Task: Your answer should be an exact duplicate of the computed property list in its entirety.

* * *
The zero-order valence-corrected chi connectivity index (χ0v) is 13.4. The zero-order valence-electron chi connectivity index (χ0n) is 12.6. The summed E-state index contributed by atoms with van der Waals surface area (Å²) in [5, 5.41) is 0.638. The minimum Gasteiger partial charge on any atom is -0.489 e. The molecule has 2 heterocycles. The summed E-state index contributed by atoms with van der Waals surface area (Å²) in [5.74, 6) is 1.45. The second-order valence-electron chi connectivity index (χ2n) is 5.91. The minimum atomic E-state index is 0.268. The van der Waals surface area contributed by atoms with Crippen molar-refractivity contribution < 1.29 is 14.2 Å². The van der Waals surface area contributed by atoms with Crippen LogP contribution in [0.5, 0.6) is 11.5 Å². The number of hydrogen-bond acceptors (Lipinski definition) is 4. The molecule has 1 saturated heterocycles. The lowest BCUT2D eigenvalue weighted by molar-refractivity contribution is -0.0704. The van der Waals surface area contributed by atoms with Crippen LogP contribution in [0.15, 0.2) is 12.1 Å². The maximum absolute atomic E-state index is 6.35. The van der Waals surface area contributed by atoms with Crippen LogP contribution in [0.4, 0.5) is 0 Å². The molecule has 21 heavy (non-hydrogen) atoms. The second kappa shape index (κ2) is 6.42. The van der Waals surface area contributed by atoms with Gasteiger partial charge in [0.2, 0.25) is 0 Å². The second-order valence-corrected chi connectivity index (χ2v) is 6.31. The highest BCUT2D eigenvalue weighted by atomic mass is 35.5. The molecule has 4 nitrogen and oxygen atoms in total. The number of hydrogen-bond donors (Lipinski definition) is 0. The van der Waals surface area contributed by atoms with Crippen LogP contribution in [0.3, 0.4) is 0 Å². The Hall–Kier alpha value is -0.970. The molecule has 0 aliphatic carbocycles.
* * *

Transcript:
The zero-order valence-corrected chi connectivity index (χ0v) is 13.4. The zero-order valence-electron chi connectivity index (χ0n) is 12.6. The summed E-state index contributed by atoms with van der Waals surface area (Å²) in [5, 5.41) is 0.638. The minimum Gasteiger partial charge on any atom is -0.489 e. The molecule has 2 heterocycles. The summed E-state index contributed by atoms with van der Waals surface area (Å²) in [5.74, 6) is 1.45. The second-order valence-electron chi connectivity index (χ2n) is 5.91. The minimum atomic E-state index is 0.268. The van der Waals surface area contributed by atoms with Crippen molar-refractivity contribution < 1.29 is 14.2 Å². The van der Waals surface area contributed by atoms with Crippen LogP contribution in [0.5, 0.6) is 11.5 Å². The number of hydrogen-bond acceptors (Lipinski definition) is 4. The molecule has 1 saturated heterocycles. The lowest BCUT2D eigenvalue weighted by molar-refractivity contribution is -0.0704. The van der Waals surface area contributed by atoms with Crippen LogP contribution in [0.15, 0.2) is 12.1 Å². The maximum absolute atomic E-state index is 6.35. The van der Waals surface area contributed by atoms with Crippen LogP contribution in [0.4, 0.5) is 0 Å². The molecule has 21 heavy (non-hydrogen) atoms. The second kappa shape index (κ2) is 6.42. The van der Waals surface area contributed by atoms with Gasteiger partial charge in [0.2, 0.25) is 0 Å². The second-order valence-corrected chi connectivity index (χ2v) is 6.31. The highest BCUT2D eigenvalue weighted by atomic mass is 35.5. The molecule has 4 nitrogen and oxygen atoms in total. The number of hydrogen-bond donors (Lipinski definition) is 0. The van der Waals surface area contributed by atoms with Crippen LogP contribution in [0.3, 0.4) is 0 Å². The Hall–Kier alpha value is -0.970. The molecule has 0 aliphatic carbocycles.